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Stedman and Hutchinson, comps. A Library of American Literature:
An Anthology in Eleven Volumes. 1891.
Vols. IX–XI: Literature of the Republic, Part IV., 1861–1889

The Siege of Mexico

By Abiel Holmes (1763–1837)

[The Annals of America. Second Edition. 1829.]

THE SIEGE was begun on the 30th of May. After several days, spent in various acts of hostility, Cortes, with much difficulty, effected an entrance into the great square of the city; but was so violently assailed by the citizens that he found it expedient to retreat. Twenty days having passed, during which the Spaniards had made continual entrance into the city, Cortes determined on a general assault. On the appointed day, he marched with 25 horses, all his infantry, and more than 100,000 allies; his brigantines, with more than 3,000 canoes, forming the two wings of his army on each side of the causeway. Having entered the city with little opposition, and commenced a most vigorous action, the Mexicans made some resistance, and then feigned a retreat. The Spaniards, pushing forward with emulation to enter the great square of the market, unwarily left behind them a broad gap in the causeway, badly filled up; and the priests at this instant blew the horn of the god Painalton, which was reserved for times of extreme danger, to excite the people to arms, when a multitude of Mexicans assembled, and, pouring with fury upon their assailants, threw them into confusion, and compelled them to retreat precipitately. In attempting to pass the gap, apparently filled up with faggots and other light materials, it sunk with the weight and violence of the multitude, when Spaniards, Tlascalans, horsemen and infantry, plunged in promiscuously, the Mexicans at the same moment rushing upon them fiercely on every side. A tremendous conflict ensued. Cortes, who had come to the ditch in aid of his defeated troops, was at length bringing them off, when he was seized by six chiefs, who had cautiously taken him alive, “to honor their gods with the sacrifice of so illustrious a victim,” and were already leading him away for this purpose. His men, apprised of his capture, flew to his aid; and Christoval de Olea, cutting off with one stroke of his sword the arm of a Mexican who held him, and killing four of the enemy, liberated his general, at the expense of his own life. Other soldiers arriving to the assistance of Cortes, they took him out of the water in their arms, and, placing him on a horse, hurried him off from the crowd of his enemies. The loss sustained by the besiegers, on that day, was seven horses, a number of arms and boats, a piece of artillery, upwards of a thousand allies, and more than sixty Spaniards. Some of the Spaniards were killed in battle; but forty were taken alive, and immediately sacrificed in the great temple of Mexico. The Mexicans celebrated their victory during eight successive days, with illuminations and music in their temples.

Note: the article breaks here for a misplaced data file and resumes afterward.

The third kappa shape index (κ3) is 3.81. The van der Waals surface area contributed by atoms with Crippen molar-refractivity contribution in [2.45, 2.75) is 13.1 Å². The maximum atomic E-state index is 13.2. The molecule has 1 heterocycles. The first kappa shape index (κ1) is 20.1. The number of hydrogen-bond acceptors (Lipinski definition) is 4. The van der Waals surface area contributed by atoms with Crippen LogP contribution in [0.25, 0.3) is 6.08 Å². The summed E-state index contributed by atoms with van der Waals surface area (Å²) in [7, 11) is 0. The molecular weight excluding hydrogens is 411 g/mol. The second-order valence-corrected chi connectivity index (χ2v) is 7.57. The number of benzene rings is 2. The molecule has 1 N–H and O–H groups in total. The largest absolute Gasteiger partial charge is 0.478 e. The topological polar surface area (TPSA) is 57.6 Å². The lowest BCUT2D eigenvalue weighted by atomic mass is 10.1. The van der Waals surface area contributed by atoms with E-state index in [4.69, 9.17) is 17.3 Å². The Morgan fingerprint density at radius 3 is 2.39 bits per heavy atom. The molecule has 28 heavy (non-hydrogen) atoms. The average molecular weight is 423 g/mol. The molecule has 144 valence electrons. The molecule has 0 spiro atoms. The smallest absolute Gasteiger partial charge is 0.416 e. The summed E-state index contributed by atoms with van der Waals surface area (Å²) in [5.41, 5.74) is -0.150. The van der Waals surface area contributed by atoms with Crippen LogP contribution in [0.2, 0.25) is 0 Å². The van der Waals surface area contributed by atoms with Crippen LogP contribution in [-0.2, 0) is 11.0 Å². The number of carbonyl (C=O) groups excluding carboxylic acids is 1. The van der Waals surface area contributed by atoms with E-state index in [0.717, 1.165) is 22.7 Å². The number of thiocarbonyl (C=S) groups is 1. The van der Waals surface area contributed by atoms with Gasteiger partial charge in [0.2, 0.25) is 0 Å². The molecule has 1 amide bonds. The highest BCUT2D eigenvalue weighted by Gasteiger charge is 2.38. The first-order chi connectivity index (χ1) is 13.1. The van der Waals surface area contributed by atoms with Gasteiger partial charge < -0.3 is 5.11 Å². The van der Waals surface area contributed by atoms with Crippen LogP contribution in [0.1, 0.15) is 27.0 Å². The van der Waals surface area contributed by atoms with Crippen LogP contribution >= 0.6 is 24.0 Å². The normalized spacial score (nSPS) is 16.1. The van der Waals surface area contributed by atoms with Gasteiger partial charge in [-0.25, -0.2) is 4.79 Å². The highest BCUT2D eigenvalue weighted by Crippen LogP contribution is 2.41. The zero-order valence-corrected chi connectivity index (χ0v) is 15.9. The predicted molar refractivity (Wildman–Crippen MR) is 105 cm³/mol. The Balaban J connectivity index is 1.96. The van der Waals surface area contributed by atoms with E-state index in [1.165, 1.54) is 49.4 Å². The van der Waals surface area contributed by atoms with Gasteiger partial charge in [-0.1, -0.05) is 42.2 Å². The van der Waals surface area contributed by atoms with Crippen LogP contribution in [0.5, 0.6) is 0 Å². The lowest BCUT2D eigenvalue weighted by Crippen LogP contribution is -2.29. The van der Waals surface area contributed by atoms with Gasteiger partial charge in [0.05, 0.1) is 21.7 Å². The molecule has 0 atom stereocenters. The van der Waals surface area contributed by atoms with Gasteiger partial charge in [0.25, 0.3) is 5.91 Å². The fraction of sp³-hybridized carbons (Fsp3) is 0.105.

Various acts of mutual and bloody hostility succeeded by land and on the Mexican lake. Quauhtemotzin, the king of Mexico, though reduced to the greatest distress, still obstinately refused to surrender, on repeated proposals of terms more honorable and indulgent than in such an extremity he might perhaps have possibly expected. In addition to the daily loss of incredible numbers in action, famine began to consume the Mexicans within the city. The brigantines, having the entire command of the lake, rendered it almost impossible to convey to the besieged any provisions by water. By means of the vast number of Indian auxiliaries, Cortes had shut up the avenues to the city by land. The stores, laid up by Quauhtemotzin, were exhausted. The complicated sufferings of this devoted people brought on infectious and mortal distempers, “the last calamity that visits besieged cities, and which filled up the measure of their woes.” Cortes, now determining upon an assault, began with most of his forces to attack some ditches and intrenchments; and Sandoval with another division attacked the city in the quarter of the north. Terrible was the havoc made this day among the Mexicans, more than 40,000 of whom, it is affirmed, were slain. The stench of the unburied carcasses obliged the besiegers to withdraw from the city, three-fourths of which were already laid in ruins; but the next day they returned, to make the last assault on that district of it which was yet in possession of the Mexicans. All the three divisions of the troops, having penetrated into the great square in the centre of the city, made the attack at once, and pressed so hard on the feeble, exhausted citizens, that, finding no place of refuge, many threw themselves into the water, and some surrendered themselves to the conquerors. The Mexicans having previously prepared vessels, to save themselves by flight from the fury of the enemy, one of them, carrying the royal personages, escaped; but it was soon overtaken by a Spanish brigantine, and surrendered. “I am your prisoner,” said Quauhtemotzin, the Mexican king, to the Spanish captain; “I have no favor to ask, but that you will show the queen my wife, and her attendants, the respect due to their sex and rank.” When conducted to Cortes, he appeared neither with the sullen fierceness of a barbarian, nor with the dejection of a suppliant. “I have done what became a monarch. I have defended my people to the last extremity. Nothing now remains but to die. Take this dagger,” continued he, laying his hand on one which Cortes wore at his side, “plant it in my breast, and put an end to a life which can no longer be of use.” Cortes now ordered that all the Mexicans should leave the city without arms or baggage; and for three days and three nights all the three roads, leading from the city, were seen “full of men, women, and children, feeble, emaciated, and dirty, who went to recover in other parts” of the Mexican territory. The fate of the capital decided the fate of the empire, which was soon after entirely reduced under the dominion of Spain.